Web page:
This chunking and automatizing frees up our cognitive resources when performing mundane tasks. We now have attention to spare for other things. An experienced driver might choose to focus this attention on listening to the radio, talking with passengers, or thinking about work. An expert driver, however, uses those resources to become a better driver -- having mastered the art of the right turn he or she begins to master the art of defensive driving or perhaps race-car driving as a true professional, putting all his or her attention on increasingly sophisticated nuances of expert driving. Similarly, as an expert in any field gains experience, elementary ideas get chunked together into a single concept. As the concepts held in working memory become increasingly complex, the expert can address increasingly complex problems. The more information working memory can hold, the more room there is for multiple constraints and real-world variables and the less a problem has to be simplified to be tractable.

Athletes and musicians drill endlessly on simple tasks that are fundamental to their field. Coaches ensure that the drills are performed with proper form since it takes far longer to unlearn a bad habit than to learn a good one. Martial artists practice katas for years that eventually become the subroutines they automatically execute during competition and sparring. Does drill play a similar role in math and other learning? Is it necessary to free up working memory from the mechanics of addition and multiplication in order to solve problems in algebra? Do the patterns of algebraic manipulation need to be chunked into long-term memory to free up attention for a problem in calculus? What is the role of drill in math, and is it one a computer can provide better than a teacher?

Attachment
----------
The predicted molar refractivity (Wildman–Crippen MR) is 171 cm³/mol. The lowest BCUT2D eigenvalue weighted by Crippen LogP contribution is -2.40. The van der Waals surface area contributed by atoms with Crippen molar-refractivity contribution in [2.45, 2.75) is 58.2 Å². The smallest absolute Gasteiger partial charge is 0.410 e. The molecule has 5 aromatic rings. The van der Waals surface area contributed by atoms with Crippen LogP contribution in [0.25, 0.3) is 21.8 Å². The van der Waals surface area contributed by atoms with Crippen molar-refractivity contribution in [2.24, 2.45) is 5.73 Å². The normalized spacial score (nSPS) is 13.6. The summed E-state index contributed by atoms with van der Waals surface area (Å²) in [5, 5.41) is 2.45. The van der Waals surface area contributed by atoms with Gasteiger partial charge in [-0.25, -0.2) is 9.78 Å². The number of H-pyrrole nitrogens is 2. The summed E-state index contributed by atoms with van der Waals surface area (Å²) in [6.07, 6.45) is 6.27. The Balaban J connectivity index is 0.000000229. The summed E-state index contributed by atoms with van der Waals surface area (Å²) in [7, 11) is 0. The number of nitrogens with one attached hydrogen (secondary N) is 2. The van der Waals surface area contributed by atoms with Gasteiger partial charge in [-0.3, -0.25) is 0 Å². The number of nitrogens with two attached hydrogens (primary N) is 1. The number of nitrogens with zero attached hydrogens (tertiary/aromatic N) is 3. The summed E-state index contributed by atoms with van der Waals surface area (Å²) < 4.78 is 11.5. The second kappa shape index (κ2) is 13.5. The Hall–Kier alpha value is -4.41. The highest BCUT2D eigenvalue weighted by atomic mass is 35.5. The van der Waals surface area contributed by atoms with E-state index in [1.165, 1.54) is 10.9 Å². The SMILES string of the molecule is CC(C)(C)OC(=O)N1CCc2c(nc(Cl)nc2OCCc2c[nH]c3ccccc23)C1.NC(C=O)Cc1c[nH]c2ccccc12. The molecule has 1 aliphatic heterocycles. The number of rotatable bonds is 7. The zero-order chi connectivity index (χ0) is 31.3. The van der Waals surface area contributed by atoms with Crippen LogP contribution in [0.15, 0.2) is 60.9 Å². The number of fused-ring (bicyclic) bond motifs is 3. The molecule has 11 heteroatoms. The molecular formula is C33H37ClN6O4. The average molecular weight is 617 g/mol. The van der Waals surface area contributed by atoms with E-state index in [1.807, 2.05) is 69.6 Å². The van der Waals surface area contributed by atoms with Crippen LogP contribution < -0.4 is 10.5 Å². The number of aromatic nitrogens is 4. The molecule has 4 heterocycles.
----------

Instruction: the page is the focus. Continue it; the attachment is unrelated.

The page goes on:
If we view a teacher as a coach or a sensei, then software takes on its proper role as one of many tools available to teachers and students. With human guidance to ensure students are gaining understanding and with software tools to drill that understanding into automaticity, it is possible to structure learning so that every student can advance at his or her own pace. Individualized learning is far more efficient than when students are required to learn in lockstep, listening to the same lectures or completing the same assignments regardless of whether they have already mastered the material or are hopelessly behind. Self-paced intelligent tutors can help students learn more independently, more quickly, and more deeply.

How will mobile and 24/7 connectivity change learning?